‘Off with her head!’…
…is what my family is silently – or, as it happens, not so silently – shouting as I prepare for this trip, while I occasionally just wonder if I have already lost it (my head!)…
Over the past few months, in my attempt to nurture and manage my wanderlust, to let it simmer and slowly cook, hoping it reaches boiling point at exactly the right time, I have been reading many a travel blog, hungrily foraging for information, inspiration and reassurance from more experienced backpackers, roundtheworlders, digital nomads and other ‘goers’.
Most seem to come from the Anglo-Saxon world – Americans, Australians, Kiwis, Brits – and nearly all evoke their initial apprehension, often fuelled by their relatives’ and friends’ incredulous, dismissive or even alarmed reactions at what seems a slightly unusual, peculiar or downright crazy life decision.
Well, if taking a year off to travel the world is an oddity in those countries, it remains completely alien to the French culture and mentality. Obviously, I firmly believe that the French are the best at most things – I’m sure I would thoroughly disappoint if I didn’t!–, but ONE thing that is surprisingly and painfully WRONG with my homeland is how desperately rigid, conservative and prescriptive a society it persists in being in so many ways.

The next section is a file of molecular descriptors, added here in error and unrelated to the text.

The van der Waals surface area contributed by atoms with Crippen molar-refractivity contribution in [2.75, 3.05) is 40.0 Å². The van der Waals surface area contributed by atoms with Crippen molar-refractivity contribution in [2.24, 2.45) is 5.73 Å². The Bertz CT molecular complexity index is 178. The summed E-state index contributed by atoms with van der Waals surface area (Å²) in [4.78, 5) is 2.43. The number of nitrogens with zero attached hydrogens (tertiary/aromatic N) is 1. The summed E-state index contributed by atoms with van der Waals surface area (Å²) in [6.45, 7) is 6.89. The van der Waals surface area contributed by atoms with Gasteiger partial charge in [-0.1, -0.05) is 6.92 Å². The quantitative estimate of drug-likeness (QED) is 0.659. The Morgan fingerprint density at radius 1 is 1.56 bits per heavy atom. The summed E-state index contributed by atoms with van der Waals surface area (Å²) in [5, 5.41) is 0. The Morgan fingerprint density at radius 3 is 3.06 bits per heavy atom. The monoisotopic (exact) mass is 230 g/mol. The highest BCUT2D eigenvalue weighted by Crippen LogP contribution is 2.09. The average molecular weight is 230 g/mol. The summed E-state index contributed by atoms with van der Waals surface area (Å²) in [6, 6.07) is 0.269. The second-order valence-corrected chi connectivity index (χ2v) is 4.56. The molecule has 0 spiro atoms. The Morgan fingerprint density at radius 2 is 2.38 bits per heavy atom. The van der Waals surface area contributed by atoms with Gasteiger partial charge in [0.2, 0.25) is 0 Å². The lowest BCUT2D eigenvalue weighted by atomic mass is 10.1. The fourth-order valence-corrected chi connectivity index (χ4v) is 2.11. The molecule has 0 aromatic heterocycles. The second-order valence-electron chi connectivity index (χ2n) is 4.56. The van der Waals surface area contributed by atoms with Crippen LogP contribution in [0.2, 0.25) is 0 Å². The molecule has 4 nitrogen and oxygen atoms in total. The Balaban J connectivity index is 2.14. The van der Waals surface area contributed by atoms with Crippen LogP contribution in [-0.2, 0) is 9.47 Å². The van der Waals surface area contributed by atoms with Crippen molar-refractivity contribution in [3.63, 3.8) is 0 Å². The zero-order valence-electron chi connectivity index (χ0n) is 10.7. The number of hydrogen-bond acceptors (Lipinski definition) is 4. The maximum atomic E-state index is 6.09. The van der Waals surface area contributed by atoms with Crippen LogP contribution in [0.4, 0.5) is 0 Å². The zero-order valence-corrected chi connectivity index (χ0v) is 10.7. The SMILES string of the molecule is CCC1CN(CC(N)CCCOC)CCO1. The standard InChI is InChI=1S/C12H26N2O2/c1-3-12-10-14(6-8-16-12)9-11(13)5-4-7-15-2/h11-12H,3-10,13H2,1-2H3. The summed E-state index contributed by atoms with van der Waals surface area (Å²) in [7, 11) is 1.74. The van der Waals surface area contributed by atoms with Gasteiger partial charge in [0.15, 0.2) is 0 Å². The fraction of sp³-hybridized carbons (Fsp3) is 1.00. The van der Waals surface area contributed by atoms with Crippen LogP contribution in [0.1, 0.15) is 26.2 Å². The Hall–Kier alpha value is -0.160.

The counterpoint to academic excellence is a strange, hyper-hierarchic form of elitism which dictates your starting salary according to what university or ‘grande école’ you have attended, declares some subjects worthier of study than others, and expects you to pick one of a very narrow range of linear and pre-defined, beaten-to-death pathways: it is not a coincidence that the French system holds the sciences in such high regard (do but dream of specialising in the humanities, of taking a ‘Bacc L’ (literary Baccalaureate) as an able pupil in high school and you will be met with shock horror and incomprehension: why on earth would anyone with an ounce of intelligence choose to focus on such sub-disciplines, you will be ruining your life, closing so many doors behind you – yup, I’m quite happy to slam those doors shut forever, thank you very much!)).
Sadly, my countrymen do not seem to believe much in transferable skills, career changes, career breaks, ‘life experiences’, ‘time to find yourself’ and other luxuries –or perhaps they still don’t really know about these things. So, where gap years and sabbaticals are an increasingly common occurrence in the Anglo-Saxon world, they remain a very rare exception in the giant cog machine that is French society. A year travelling the world is not an enriching experience but an eccentric indulgence and, more threateningly, a huge gaping hole in your CV.
It is, basically, career suicide.
And so, my otherwise liberal but inescapably French parents are naturally a little concerned, and I, an increasingly displaced but nevertheless enduring product of my education, a dreamer kept in check by a sensible pragmatist, sometimes wonder what the hell am I doing?!